Helping Emotional Problems & Feeling Down with Psychotherapy at 1066 Therapy
covering East Sussex, Battle, Hastings, Bexhill, Rye, Heathfield, Hailsham, Eastbourne, Crowborough, Brighton, Tunbridge Wells, Tonbridge, Ashford and Kent.
Depression is the UK’s most common mental/psychological health problem. It affects an average of 10% of the population in any one year.* It is thought that as many as one in five people will be affected by depression in their lifetime.
We all feel sad, low, or ‘down’ occasionally, often as a reaction to upsetting or difficult events and experiences. These feelings generally pass, given time. However, sometimes depressed feelings develop without a challenging event present. Sometimes the feelings do not pass. Or they are so intense that they interfere with our everyday life. In these cases, we may feel depressed, and we may need to seek help.
When/why do people get depressed?
Depression can often occur following a serious illness, or a distressing life event such as the loss of a loved one, redundancy, divorce and so on. Research** has also shown that, if we already have other problems, especially problems such as low self-esteem or anxiety for example, the impact of such events is likely to be worse. Emotional problems can also result from adverse childhood experiences. These tend to be long-forgotten by the time someone develops depression.
What is depression?
But what does being depressed mean? Depression usually involves a mixture of feelings. The following are the most common:
- low self esteem
- a feeling of isolation/lack of connection
- feelings of powerlessness, worthlessness, hopelessness & despair
- a sense of only being worth something when achieving / successful
- a sense that our needs are never met.
These feelings can lead to a loss of interest in work or hobbies; feeling stressed; tiredness; lack of interest in sex; and even physical aches and pains. When these feelings last long enough or are strong enough to affect our daily life, we may have depression. In some cases, depression seems more prevalent in the winter months. This is often labelled Seasonal Affective Disorder or (somewhat unhelpfully, I feel) SAD for short.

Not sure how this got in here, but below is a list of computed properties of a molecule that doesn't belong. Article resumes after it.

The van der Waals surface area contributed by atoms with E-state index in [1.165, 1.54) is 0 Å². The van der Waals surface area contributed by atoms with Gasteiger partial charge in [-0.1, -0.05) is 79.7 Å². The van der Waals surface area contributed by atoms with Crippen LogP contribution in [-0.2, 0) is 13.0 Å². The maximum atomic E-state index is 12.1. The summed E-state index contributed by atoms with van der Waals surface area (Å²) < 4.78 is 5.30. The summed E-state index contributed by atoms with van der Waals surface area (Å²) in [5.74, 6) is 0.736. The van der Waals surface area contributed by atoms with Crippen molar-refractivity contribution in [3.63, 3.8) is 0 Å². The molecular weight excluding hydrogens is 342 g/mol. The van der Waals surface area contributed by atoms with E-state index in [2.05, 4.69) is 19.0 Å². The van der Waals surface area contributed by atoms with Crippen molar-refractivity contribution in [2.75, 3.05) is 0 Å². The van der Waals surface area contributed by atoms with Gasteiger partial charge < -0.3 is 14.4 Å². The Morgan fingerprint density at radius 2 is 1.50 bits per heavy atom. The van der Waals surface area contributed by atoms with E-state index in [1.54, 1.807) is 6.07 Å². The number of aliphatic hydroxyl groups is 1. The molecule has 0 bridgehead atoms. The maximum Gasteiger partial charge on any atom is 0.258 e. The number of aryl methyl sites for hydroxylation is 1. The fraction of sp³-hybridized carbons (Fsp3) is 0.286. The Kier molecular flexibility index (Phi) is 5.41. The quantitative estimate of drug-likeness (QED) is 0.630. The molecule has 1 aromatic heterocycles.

Medical opinion on the ‘chemical imbalance’ theory
Medical opinion on depression often attributes it to a chemical imbalance in the brain, most often being low serotonin levels. However, many psychiatrists have opposing views to this widely held idea. Take a look at this video by Dr Colin Ross as just one example.
Based on the ‘chemical imbalance’ theory, a significant number of people with depression are prescribed anti-depressants. This is often an attempt to “correct” the chemical imbalance and so control symptoms. According to the research quoted by Dr Ross, this may be little better than taking a placebo (a sugar pill without any potentially harmful side-effects). That said, research also shows that taking pills is better than doing nothing at all.
Research also strongly suggests that we need to resolve the underlying issues which are causing, or worsening, our depressed feelings. Recent research has shown that ‘talking therapy’ can be as effective, if not more so, than taking anti-depressants. This certainly seems to be a far better long-term solution than taking pills. After all, anti-depressants can only relieve the symptoms of depression, not cure it. Having some relief makes it possible for us to work through the underlying causes. I don’t offer ‘talking therapy’ as such, preferring to use therapy models which aim for deep and lasting change.
If you have these sorts of emotional problems yourself, you may need to look at resolving any underlying or associated emotional/psychological problems (e.g. anxiety, low self-esteem etc) to help alleviate your depressed feelings.
I offer different approaches for this (and every problem). The choice of which one (or more) to take depends on the individual and their circumstances. We usually make the decision together during the initial consultation. during the initial consultation.
Please browse my site for information on the various therapies / approaches that I practise.
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